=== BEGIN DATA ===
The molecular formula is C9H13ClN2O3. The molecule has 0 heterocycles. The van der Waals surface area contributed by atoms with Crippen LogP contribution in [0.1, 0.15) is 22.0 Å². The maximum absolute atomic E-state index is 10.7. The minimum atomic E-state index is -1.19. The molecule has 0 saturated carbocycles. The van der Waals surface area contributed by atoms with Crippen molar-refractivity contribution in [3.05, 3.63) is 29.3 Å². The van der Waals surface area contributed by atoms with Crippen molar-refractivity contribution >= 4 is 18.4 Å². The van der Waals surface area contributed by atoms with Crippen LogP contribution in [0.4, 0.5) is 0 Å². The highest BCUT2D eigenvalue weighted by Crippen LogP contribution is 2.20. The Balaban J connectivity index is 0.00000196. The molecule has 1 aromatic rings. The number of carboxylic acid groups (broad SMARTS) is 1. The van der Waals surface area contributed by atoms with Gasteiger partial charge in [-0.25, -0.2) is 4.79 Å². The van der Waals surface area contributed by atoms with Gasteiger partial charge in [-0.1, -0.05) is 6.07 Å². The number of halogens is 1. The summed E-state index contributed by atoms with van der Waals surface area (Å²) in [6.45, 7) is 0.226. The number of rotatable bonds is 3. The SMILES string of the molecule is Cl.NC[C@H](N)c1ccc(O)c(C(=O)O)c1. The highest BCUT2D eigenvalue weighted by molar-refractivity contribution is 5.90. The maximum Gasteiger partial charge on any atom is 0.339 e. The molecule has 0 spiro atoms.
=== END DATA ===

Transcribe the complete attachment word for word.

The molecular formula is C9H13ClN2O3. The molecule has 0 heterocycles. The van der Waals surface area contributed by atoms with Crippen LogP contribution in [0.1, 0.15) is 22.0 Å². The maximum absolute atomic E-state index is 10.7. The minimum atomic E-state index is -1.19. The molecule has 0 saturated carbocycles. The van der Waals surface area contributed by atoms with Crippen molar-refractivity contribution in [3.05, 3.63) is 29.3 Å². The van der Waals surface area contributed by atoms with Crippen molar-refractivity contribution >= 4 is 18.4 Å². The van der Waals surface area contributed by atoms with Crippen LogP contribution in [0.4, 0.5) is 0 Å². The highest BCUT2D eigenvalue weighted by Crippen LogP contribution is 2.20. The Balaban J connectivity index is 0.00000196. The molecule has 1 aromatic rings. The number of carboxylic acid groups (broad SMARTS) is 1. The van der Waals surface area contributed by atoms with Gasteiger partial charge in [-0.25, -0.2) is 4.79 Å². The van der Waals surface area contributed by atoms with Gasteiger partial charge in [-0.1, -0.05) is 6.07 Å². The number of halogens is 1. The summed E-state index contributed by atoms with van der Waals surface area (Å²) in [6.45, 7) is 0.226. The number of rotatable bonds is 3. The SMILES string of the molecule is Cl.NC[C@H](N)c1ccc(O)c(C(=O)O)c1. The highest BCUT2D eigenvalue weighted by molar-refractivity contribution is 5.90. The maximum Gasteiger partial charge on any atom is 0.339 e. The molecule has 0 spiro atoms.